After three years, Chopra returned to India, finishing the senior year of her high-school education at the Army Public School in Bareilly. During this period, she won the local “May Queen” beauty pageant, after which she was pursued by admirers, leading her family to equip their home with bars for her protection. Her mother then entered her in the Femina Miss India contest of 2000; she finished second, winning the Femina Miss India World title. Chopra then went on to the Miss World pageant, where she was crowned Miss World 2000 and Miss World Continental Queen of Beauty—Asia & Oceania at the Millennium Dome in London on 30 November 2000. Chopra was the fifth Indian contestant to win Miss World, and the fourth to do so in seven years. She had enrolled in college, but left after winning the Miss World pageant. Chopra said that the Miss India and Miss World titles brought her recognition, and she then began receiving offers for film roles.

Chopra will next star in two films for Netflix: an adaptation of Aravind Adiga’s satirical novel The White Tiger and Robert Rodriguez’s superhero film We Can Be Heroes. Chopra has also committed to star alongside Mindy Kaling in a comedy about an Indian-American wedding, and will portray the lawyer Vanita Gupta in Gordan’s courtroom drama Tulia, an adaptation of a non-fiction book Tulia: Race, Cocaine, and Corruption (2005) based on the 1999 racial injustice case that took place in the city of the same name. She is also producing over a dozen regional films in various languages under her production company, and is developing a sitcom for ABC based on the life of Madhuri Dixit, for which she will serve as an executive producer.

She returned to Hindi cinema later in 2019 with Shonali Bose’s biographical drama The Sky Is Pink, in which she played mother to Aisha Chaudhary, a teenager suffering from a terminal illness. She also produced the project, and connected with the story for its blend of humour and tragedy.

Chopra supports various causes through her foundation “The Priyanka Chopra Foundation for Health and Education”, which works towards providing support to unprivileged children across the country in the areas of Education and Health. She donates ten percent of her earnings to fund the foundation’s operations, and pays for educational and medical expenses for seventy children in India, fifty among whom are girls. She often speaks out on women’s issues: against female infanticide and foeticide, and in support of education for girls. A believer in feminism, Chopra has always been vocal about women’s rights, gender equality, and gender pay inequality. In 2006, a “day with Chopra” was auctioned on eBay; the proceeds were donated to an NGO, Nanhi Kali, which helps educate girls in India. She has made appearances in support of other charities, such as the 2005 HELP! Telethon Concert to raise funds for the victims of the 2004 Indian Ocean earthquake.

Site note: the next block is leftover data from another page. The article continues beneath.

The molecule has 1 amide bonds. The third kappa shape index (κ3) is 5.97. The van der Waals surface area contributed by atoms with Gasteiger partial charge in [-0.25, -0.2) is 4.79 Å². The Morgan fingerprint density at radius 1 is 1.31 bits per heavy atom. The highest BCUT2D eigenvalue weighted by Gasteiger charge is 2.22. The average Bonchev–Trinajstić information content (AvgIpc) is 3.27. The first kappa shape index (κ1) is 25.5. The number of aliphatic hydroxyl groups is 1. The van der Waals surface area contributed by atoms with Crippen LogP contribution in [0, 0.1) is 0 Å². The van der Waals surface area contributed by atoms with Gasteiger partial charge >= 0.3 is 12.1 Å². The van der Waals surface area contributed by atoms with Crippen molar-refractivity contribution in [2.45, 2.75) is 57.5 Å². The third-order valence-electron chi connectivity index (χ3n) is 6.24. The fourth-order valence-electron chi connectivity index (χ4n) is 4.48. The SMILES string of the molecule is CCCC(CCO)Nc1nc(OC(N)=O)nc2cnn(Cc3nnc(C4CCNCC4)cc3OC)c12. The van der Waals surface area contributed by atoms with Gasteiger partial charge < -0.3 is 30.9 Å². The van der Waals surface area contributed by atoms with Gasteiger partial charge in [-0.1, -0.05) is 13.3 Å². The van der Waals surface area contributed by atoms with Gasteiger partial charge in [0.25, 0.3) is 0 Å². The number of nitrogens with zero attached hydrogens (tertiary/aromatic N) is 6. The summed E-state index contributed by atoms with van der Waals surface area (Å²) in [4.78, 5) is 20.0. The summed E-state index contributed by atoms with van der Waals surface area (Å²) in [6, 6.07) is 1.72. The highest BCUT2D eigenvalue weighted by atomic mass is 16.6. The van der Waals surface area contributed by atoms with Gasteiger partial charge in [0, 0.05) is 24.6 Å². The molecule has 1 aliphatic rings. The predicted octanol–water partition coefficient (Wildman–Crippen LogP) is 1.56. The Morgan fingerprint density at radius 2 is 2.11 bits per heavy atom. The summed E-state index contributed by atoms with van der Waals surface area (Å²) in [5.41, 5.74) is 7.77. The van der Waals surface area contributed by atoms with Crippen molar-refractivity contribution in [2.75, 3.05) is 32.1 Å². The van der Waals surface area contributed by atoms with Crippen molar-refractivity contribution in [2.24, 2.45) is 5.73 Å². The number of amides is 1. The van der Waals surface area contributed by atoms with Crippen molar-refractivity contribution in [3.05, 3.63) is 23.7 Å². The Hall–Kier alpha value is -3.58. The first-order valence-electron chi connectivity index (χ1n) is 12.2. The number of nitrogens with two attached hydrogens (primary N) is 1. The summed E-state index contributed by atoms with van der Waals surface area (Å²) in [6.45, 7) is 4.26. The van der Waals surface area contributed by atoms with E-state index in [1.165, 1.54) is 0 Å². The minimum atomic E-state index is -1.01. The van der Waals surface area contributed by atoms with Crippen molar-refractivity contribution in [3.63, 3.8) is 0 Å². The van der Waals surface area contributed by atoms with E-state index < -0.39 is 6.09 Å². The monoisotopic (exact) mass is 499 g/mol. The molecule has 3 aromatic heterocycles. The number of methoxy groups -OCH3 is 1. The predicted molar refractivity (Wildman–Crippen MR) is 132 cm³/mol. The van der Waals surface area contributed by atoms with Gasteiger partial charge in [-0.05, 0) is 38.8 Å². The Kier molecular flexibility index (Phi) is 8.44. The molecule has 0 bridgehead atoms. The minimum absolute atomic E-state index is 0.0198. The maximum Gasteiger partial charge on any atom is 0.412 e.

She has worked with UNICEF since 2006, recording public-service announcements and participating in media panel discussions promoting children’s rights and the education of girls, and also participated in celebrating the 20th anniversary of the Convention on the Rights of the Child. She was appointed as the national UNICEF Goodwill Ambassador for Child Rights on 10 August 2010. In 2009, she shot a documentary for the organisation Alert India to increase understanding of leprosy. She modelled for designer Manish Malhotra and Shaina NC’s charity fashion show to raise funds for the Cancer Patients Aid Association (CPAA) NGO. In 2010 Chopra was one of several celebrities who created promotional messages for Pearls Wave Trust, which campaigns against violence and abuse of women and girls. Chopra also launched the “Save the Girl Child” campaign, which aims to change the attitudes of Indians towards girls. In 2012 Chopra spoke at the launch of Awakening Youth, an anti-addiction programme.

Chopra is a supporter of environmental charities and is brand ambassador for NDTV Greenathon, an initiative to support eco-friendliness and provide solar power to rural villages without electricity supplies. She appeared with children in an animated video to support the cause, and removed rubbish from the banks of the Yamuna river in Agra to increase awareness of environmental issues. During the third and fourth editions of Greenathon, she adopted up to seven villages to provide with a regular supply of electricity. She adopted a tigress in 2011 and a lioness in 2012 at the Birsa biological park, paying for both animals upkeep for a year. To promote organ donation, Chopra pledged to donate her own organs after death and was co-keynote speaker at the University of Pittsburgh Medical Center’s Bollywood-themed 20th-anniversary celebration of its liver-transplant programme in 2012.